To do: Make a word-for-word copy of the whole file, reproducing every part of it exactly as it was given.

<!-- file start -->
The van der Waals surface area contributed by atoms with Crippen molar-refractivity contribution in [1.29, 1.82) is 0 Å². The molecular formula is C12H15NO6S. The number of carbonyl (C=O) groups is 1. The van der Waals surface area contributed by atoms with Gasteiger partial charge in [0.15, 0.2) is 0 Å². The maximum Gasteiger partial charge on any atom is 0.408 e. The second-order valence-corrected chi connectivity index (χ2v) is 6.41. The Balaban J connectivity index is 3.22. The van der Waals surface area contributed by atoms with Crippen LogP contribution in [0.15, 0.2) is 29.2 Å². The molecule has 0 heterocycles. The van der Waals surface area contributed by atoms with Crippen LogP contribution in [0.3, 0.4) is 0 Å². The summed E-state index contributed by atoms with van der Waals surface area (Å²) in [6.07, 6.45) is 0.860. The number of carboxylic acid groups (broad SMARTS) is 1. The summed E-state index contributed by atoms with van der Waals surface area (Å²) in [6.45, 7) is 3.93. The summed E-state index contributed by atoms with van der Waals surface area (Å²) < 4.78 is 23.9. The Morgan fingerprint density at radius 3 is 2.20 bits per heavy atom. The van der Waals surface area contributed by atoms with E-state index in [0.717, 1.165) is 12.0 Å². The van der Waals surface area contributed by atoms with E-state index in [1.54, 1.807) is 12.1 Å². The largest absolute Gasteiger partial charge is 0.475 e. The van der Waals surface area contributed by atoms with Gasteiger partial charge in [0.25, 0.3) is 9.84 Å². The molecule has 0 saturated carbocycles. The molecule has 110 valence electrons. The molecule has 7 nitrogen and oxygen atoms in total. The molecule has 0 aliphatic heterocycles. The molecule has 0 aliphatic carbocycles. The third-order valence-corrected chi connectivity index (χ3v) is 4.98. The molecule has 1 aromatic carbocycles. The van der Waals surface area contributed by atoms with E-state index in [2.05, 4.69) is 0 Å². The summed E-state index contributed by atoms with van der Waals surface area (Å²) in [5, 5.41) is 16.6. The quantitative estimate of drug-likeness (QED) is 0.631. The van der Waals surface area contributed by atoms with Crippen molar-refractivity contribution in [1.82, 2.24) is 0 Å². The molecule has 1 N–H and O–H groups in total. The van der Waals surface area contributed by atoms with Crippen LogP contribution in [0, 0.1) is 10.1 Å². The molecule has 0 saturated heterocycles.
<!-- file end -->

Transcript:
The van der Waals surface area contributed by atoms with Crippen molar-refractivity contribution in [1.29, 1.82) is 0 Å². The molecular formula is C12H15NO6S. The number of carbonyl (C=O) groups is 1. The van der Waals surface area contributed by atoms with Gasteiger partial charge in [0.15, 0.2) is 0 Å². The maximum Gasteiger partial charge on any atom is 0.408 e. The second-order valence-corrected chi connectivity index (χ2v) is 6.41. The Balaban J connectivity index is 3.22. The van der Waals surface area contributed by atoms with Crippen LogP contribution in [0.15, 0.2) is 29.2 Å². The molecule has 0 heterocycles. The van der Waals surface area contributed by atoms with Crippen LogP contribution in [0.3, 0.4) is 0 Å². The summed E-state index contributed by atoms with van der Waals surface area (Å²) in [6.07, 6.45) is 0.860. The number of carboxylic acid groups (broad SMARTS) is 1. The summed E-state index contributed by atoms with van der Waals surface area (Å²) in [6.45, 7) is 3.93. The summed E-state index contributed by atoms with van der Waals surface area (Å²) < 4.78 is 23.9. The Morgan fingerprint density at radius 3 is 2.20 bits per heavy atom. The van der Waals surface area contributed by atoms with E-state index in [0.717, 1.165) is 12.0 Å². The van der Waals surface area contributed by atoms with E-state index in [1.54, 1.807) is 12.1 Å². The largest absolute Gasteiger partial charge is 0.475 e. The van der Waals surface area contributed by atoms with Gasteiger partial charge in [0.25, 0.3) is 9.84 Å². The molecule has 0 saturated carbocycles. The molecule has 110 valence electrons. The molecule has 7 nitrogen and oxygen atoms in total. The molecule has 0 aliphatic heterocycles. The molecule has 0 aliphatic carbocycles. The third-order valence-corrected chi connectivity index (χ3v) is 4.98. The molecule has 1 aromatic carbocycles. The van der Waals surface area contributed by atoms with E-state index in [2.05, 4.69) is 0 Å². The summed E-state index contributed by atoms with van der Waals surface area (Å²) in [5, 5.41) is 16.6. The quantitative estimate of drug-likeness (QED) is 0.631. The van der Waals surface area contributed by atoms with Crippen molar-refractivity contribution in [1.82, 2.24) is 0 Å². The molecule has 1 N–H and O–H groups in total. The van der Waals surface area contributed by atoms with Crippen LogP contribution in [0, 0.1) is 10.1 Å². The molecule has 0 saturated heterocycles.